Diabetic Retinopathy

NWLLOC Patient Information Sheet

 

Diabetes and your eyes
Diabetic retinopathy can affect anyone who has diabetes, whether they are being treated with insulin, tablets or diet only. Generally, retinopathy has no obvious symptoms until it is well advanced. This is why annual eye examinations are so important for everyone with diabetes. Early detection is the key to successful treatment.

 

What is retinopathy?
Diabetic retinopathy affects the blood vessels supplying the retina - the ‘seeing’ part of the eye. Blood vessels can become blocked, leak or grow haphazardly. This affects the way the retina receives the things you see and, if left untreated, can damage vision.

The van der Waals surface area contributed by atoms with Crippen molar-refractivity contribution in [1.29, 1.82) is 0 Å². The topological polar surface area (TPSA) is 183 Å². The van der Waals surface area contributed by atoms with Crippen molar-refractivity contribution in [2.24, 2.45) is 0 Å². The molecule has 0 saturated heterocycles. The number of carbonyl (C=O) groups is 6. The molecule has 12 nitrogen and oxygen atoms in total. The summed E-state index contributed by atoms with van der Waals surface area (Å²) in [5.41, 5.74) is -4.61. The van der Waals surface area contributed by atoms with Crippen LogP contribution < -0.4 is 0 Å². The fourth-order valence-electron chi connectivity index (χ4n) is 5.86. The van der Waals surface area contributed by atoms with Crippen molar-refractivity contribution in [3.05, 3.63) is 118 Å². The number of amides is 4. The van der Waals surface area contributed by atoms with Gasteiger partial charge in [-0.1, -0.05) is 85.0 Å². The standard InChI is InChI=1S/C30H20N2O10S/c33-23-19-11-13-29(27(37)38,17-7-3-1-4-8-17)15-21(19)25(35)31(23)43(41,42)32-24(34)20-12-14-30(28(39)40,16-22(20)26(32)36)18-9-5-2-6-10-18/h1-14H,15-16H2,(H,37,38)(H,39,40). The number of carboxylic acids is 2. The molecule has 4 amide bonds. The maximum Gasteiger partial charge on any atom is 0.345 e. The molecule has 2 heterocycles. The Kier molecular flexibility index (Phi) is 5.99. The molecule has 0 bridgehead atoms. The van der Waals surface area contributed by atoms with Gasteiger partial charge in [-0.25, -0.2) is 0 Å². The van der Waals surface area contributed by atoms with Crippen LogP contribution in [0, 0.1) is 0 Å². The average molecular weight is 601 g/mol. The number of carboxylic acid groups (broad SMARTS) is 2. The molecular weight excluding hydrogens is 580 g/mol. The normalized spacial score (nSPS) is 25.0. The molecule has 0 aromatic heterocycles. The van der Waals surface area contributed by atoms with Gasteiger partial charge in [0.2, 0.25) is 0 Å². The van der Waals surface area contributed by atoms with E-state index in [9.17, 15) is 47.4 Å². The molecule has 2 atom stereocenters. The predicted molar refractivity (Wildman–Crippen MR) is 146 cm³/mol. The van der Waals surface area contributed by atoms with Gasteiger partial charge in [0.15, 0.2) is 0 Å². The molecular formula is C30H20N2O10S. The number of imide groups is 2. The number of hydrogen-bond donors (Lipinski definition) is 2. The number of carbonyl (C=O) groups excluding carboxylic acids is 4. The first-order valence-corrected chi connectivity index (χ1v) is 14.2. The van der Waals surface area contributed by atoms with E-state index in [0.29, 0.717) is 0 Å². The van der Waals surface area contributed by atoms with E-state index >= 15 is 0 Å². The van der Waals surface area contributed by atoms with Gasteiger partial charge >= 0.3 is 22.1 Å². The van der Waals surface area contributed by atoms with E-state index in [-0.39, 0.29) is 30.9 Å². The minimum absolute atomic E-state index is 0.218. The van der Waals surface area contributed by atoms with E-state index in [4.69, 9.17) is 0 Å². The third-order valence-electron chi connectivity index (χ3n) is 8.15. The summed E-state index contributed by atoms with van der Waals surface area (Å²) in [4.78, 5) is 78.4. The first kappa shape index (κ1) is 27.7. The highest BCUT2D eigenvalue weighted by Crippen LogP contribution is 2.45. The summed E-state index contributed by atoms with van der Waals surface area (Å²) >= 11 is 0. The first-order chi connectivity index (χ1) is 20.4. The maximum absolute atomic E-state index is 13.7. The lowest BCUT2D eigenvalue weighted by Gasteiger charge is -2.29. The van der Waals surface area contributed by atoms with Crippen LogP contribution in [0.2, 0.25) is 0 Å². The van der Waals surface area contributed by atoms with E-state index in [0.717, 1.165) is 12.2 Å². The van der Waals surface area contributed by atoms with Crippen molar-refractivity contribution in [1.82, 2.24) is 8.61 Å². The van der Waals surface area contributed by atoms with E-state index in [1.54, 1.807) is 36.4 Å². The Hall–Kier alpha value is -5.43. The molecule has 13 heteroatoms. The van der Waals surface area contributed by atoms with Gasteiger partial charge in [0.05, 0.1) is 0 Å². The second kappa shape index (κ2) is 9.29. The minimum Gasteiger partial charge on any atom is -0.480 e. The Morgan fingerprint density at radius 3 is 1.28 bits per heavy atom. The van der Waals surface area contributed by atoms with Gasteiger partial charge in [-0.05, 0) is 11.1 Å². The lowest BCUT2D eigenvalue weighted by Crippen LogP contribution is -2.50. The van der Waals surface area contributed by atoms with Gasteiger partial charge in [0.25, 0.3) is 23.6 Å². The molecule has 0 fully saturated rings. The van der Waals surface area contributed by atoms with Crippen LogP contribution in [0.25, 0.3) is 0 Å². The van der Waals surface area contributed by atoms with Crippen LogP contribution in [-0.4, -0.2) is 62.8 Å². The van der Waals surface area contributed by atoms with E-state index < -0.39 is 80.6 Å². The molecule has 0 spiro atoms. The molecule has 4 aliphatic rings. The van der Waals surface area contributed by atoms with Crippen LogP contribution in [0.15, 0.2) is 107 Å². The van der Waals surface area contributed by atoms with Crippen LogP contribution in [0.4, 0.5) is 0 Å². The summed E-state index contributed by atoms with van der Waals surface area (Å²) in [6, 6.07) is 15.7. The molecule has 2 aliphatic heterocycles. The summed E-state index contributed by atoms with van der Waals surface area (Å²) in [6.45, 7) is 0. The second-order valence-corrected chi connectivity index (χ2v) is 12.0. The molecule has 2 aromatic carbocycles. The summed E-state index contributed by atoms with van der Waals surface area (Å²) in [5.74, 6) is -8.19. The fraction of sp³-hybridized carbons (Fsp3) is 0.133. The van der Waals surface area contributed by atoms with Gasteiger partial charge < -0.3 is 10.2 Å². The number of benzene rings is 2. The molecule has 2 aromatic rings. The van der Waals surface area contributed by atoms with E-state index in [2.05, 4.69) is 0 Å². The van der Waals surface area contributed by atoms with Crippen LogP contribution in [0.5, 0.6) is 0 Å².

Why is my vision blurred?
Blurred vision is not usually a sign of retinopathy, but is common at the time you are diagnosed with diabetes or just afterwards. Blurred vision is usually caused by the high level of glucose (sugar) in your blood at this time. Your blood glucose levels may take some weeks to settle down, but once they are under control your vision will return to normal. If this does not happen, see your doctor.

 

How can I protect my eyes?
Your best defence against retinopathy is to have good control over your blood sugar levels , an eye examination when your diabetes is diagnosed and thereafter once a year, as part of your annual diabetes review. Don't wait until you notice a change in your vision. Retinopathy often has no symptoms until it is well advanced, and by this time treatment is more difficult.